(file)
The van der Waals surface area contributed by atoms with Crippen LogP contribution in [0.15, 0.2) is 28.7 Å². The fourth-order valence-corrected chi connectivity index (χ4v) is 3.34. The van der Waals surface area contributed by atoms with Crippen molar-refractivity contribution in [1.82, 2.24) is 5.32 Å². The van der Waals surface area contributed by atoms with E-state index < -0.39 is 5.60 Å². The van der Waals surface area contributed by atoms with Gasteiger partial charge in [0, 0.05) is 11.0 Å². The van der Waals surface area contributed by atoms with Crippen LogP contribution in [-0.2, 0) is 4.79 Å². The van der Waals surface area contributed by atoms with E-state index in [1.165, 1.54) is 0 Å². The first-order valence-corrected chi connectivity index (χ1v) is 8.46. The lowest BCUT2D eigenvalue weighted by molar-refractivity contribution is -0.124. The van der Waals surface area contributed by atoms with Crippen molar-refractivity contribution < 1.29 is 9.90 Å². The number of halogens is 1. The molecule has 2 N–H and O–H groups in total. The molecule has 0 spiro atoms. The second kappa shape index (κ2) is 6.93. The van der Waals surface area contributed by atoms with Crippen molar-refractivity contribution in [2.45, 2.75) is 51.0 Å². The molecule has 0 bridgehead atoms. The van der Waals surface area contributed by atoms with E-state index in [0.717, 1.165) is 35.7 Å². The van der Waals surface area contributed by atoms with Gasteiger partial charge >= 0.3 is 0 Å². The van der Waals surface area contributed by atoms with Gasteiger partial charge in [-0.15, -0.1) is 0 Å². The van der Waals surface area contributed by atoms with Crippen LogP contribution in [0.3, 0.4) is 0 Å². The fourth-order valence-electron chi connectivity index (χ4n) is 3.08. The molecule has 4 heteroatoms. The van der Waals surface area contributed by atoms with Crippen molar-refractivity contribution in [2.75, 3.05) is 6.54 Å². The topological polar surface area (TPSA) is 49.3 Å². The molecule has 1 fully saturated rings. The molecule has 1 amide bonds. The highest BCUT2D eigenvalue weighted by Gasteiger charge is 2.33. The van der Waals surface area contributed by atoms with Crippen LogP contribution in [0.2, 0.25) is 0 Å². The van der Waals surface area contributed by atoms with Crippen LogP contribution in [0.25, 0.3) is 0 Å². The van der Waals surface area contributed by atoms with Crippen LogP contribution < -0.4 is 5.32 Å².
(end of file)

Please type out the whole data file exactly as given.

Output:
The van der Waals surface area contributed by atoms with Crippen LogP contribution in [0.15, 0.2) is 28.7 Å². The fourth-order valence-corrected chi connectivity index (χ4v) is 3.34. The van der Waals surface area contributed by atoms with Crippen molar-refractivity contribution in [1.82, 2.24) is 5.32 Å². The van der Waals surface area contributed by atoms with E-state index < -0.39 is 5.60 Å². The van der Waals surface area contributed by atoms with Gasteiger partial charge in [0, 0.05) is 11.0 Å². The van der Waals surface area contributed by atoms with Crippen LogP contribution in [-0.2, 0) is 4.79 Å². The van der Waals surface area contributed by atoms with E-state index in [1.165, 1.54) is 0 Å². The first-order valence-corrected chi connectivity index (χ1v) is 8.46. The lowest BCUT2D eigenvalue weighted by molar-refractivity contribution is -0.124. The van der Waals surface area contributed by atoms with Crippen molar-refractivity contribution < 1.29 is 9.90 Å². The number of halogens is 1. The molecule has 2 N–H and O–H groups in total. The molecule has 0 spiro atoms. The second kappa shape index (κ2) is 6.93. The van der Waals surface area contributed by atoms with Crippen molar-refractivity contribution in [2.45, 2.75) is 51.0 Å². The molecule has 0 bridgehead atoms. The van der Waals surface area contributed by atoms with E-state index in [0.717, 1.165) is 35.7 Å². The van der Waals surface area contributed by atoms with Gasteiger partial charge >= 0.3 is 0 Å². The van der Waals surface area contributed by atoms with Gasteiger partial charge in [-0.15, -0.1) is 0 Å². The van der Waals surface area contributed by atoms with Crippen LogP contribution in [0.3, 0.4) is 0 Å². The fourth-order valence-electron chi connectivity index (χ4n) is 3.08. The molecule has 4 heteroatoms. The van der Waals surface area contributed by atoms with Crippen molar-refractivity contribution in [2.75, 3.05) is 6.54 Å². The topological polar surface area (TPSA) is 49.3 Å². The molecule has 1 fully saturated rings. The molecule has 1 amide bonds. The highest BCUT2D eigenvalue weighted by Gasteiger charge is 2.33. The van der Waals surface area contributed by atoms with Crippen LogP contribution in [0.2, 0.25) is 0 Å². The van der Waals surface area contributed by atoms with Crippen LogP contribution in [0.25, 0.3) is 0 Å². The van der Waals surface area contributed by atoms with Crippen LogP contribution < -0.4 is 5.32 Å².